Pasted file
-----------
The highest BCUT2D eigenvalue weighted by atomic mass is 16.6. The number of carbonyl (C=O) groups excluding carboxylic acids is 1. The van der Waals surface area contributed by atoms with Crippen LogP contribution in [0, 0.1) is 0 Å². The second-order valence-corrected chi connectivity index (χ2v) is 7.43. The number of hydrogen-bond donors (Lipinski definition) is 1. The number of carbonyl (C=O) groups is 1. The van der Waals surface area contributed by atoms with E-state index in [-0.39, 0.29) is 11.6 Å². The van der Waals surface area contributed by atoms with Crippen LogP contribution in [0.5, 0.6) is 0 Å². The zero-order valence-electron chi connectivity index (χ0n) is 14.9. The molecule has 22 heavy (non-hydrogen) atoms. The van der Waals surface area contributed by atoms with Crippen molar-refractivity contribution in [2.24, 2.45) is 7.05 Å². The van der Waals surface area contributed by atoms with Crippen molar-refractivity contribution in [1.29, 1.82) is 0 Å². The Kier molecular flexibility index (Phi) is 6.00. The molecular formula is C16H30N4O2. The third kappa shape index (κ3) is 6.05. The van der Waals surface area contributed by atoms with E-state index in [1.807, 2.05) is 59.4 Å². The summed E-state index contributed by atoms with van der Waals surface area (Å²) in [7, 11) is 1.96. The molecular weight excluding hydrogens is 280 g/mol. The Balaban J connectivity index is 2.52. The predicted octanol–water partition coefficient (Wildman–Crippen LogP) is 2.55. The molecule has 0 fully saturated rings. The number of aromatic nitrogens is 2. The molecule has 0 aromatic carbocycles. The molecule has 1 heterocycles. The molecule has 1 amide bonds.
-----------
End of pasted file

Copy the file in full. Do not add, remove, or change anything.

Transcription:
The highest BCUT2D eigenvalue weighted by atomic mass is 16.6. The number of carbonyl (C=O) groups excluding carboxylic acids is 1. The van der Waals surface area contributed by atoms with Crippen LogP contribution in [0, 0.1) is 0 Å². The second-order valence-corrected chi connectivity index (χ2v) is 7.43. The number of hydrogen-bond donors (Lipinski definition) is 1. The number of carbonyl (C=O) groups is 1. The van der Waals surface area contributed by atoms with E-state index in [-0.39, 0.29) is 11.6 Å². The van der Waals surface area contributed by atoms with Crippen LogP contribution in [0.5, 0.6) is 0 Å². The zero-order valence-electron chi connectivity index (χ0n) is 14.9. The molecule has 22 heavy (non-hydrogen) atoms. The van der Waals surface area contributed by atoms with Crippen molar-refractivity contribution in [2.24, 2.45) is 7.05 Å². The van der Waals surface area contributed by atoms with Crippen molar-refractivity contribution in [1.29, 1.82) is 0 Å². The Kier molecular flexibility index (Phi) is 6.00. The molecular formula is C16H30N4O2. The third kappa shape index (κ3) is 6.05. The van der Waals surface area contributed by atoms with E-state index in [1.807, 2.05) is 59.4 Å². The summed E-state index contributed by atoms with van der Waals surface area (Å²) in [7, 11) is 1.96. The molecular weight excluding hydrogens is 280 g/mol. The Balaban J connectivity index is 2.52. The predicted octanol–water partition coefficient (Wildman–Crippen LogP) is 2.55. The molecule has 0 fully saturated rings. The number of aromatic nitrogens is 2. The molecule has 0 aromatic carbocycles. The molecule has 1 heterocycles. The molecule has 1 amide bonds.